Luke 12:15

ESV And he said to them, “Take care, and be on your guard against all covetousness, for one’s life does not consist in the abundance of his possessions.”
NIV Then he said to them, 'Watch out! Be on your guard against all kinds of greed; life does not consist in an abundance of possessions.'
NASB But He said to them, 'Beware, and be on your guard against every form of greed; for not even when one is affluent does his life consist of his possessions.'
CSB He then told them, "Watch out and be on guard against all greed, because one's life is not in the abundance of his possessions."
NLT Then he said, 'Beware! Guard against every kind of greed. Life is not measured by how much you own.'
KJV And he said unto them, Take heed, and beware of covetousness: for a man's life consisteth not in the abundance of the things which he possesseth.

What does Luke 12:15 mean?

Jesus is teaching His disciples that they will need to give up the right to their lives, when a man from the large crowd interrupts. For some unspecified reason, the man feels the inheritance he and his brother have received is not being properly split. The man wants Jesus to tell his brother to cooperate. Jesus refuses to get involved. Settling selfish sibling squabbles is not on His agenda (Luke 12:1–14).

He will, however, help the man reorient his priorities. He tells a parable about a rich man who gathers a great harvest. The man's profit is so great he can store it and not have to work again for several years. Regardless of how much effort the man put into earning that harvest, his stewardship reveals his heart.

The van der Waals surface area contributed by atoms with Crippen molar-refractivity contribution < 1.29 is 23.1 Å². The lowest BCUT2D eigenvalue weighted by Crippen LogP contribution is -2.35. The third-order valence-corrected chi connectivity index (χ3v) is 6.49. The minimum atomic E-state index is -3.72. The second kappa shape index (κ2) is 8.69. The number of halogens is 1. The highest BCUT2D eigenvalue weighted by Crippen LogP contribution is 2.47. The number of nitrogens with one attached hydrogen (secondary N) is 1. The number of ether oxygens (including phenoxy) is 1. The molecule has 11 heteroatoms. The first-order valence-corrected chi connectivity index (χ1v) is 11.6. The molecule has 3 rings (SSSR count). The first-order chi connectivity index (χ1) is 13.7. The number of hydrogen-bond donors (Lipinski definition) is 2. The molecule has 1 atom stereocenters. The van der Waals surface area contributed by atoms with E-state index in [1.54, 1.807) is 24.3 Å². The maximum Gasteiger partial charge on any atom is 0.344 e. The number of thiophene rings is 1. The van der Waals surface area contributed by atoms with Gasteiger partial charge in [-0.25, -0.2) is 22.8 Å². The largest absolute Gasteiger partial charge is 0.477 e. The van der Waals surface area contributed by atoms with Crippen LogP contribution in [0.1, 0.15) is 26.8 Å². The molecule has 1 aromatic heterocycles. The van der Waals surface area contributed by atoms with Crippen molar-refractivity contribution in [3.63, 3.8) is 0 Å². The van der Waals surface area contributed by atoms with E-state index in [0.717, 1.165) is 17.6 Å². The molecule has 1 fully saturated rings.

The man's problem is covetousness. More specifically, it's "avarice:" he wants more than he needs. Men are given wealth to serve God's kingdom, not to hoard for themselves. While it is appropriate to save and it is also appropriate to enjoy God's abundant provision with thanksgiving, this man is not submitting his wealth to godly purposes. He doesn't mention God at all in considering his wealth. He doesn't speak of sharing what he has, or giving it to the poor, or using it to bless his community. He thinks that having money is reward enough. But that very night, he dies. His earthly riches mean nothing when he is dead. He should have focused on his relationship with God, instead (Luke 12:16–21).

When Jesus is finished teaching His disciples, He will return and build on this message. As the kingdom of God nears, the crowd needs to make peace with those they have wronged or risk losing their money and their liberty (Luke 12:57–59). Even more so, they need to make peace with God by repenting of their sins before God's patience runs out (Luke 13:1–9). Reconciling with their neighbor will make their lives more pleasant; reconciling with God will give them eternal life in paradise. Neither pride nor worldly riches can compare.
What is the Gospel?
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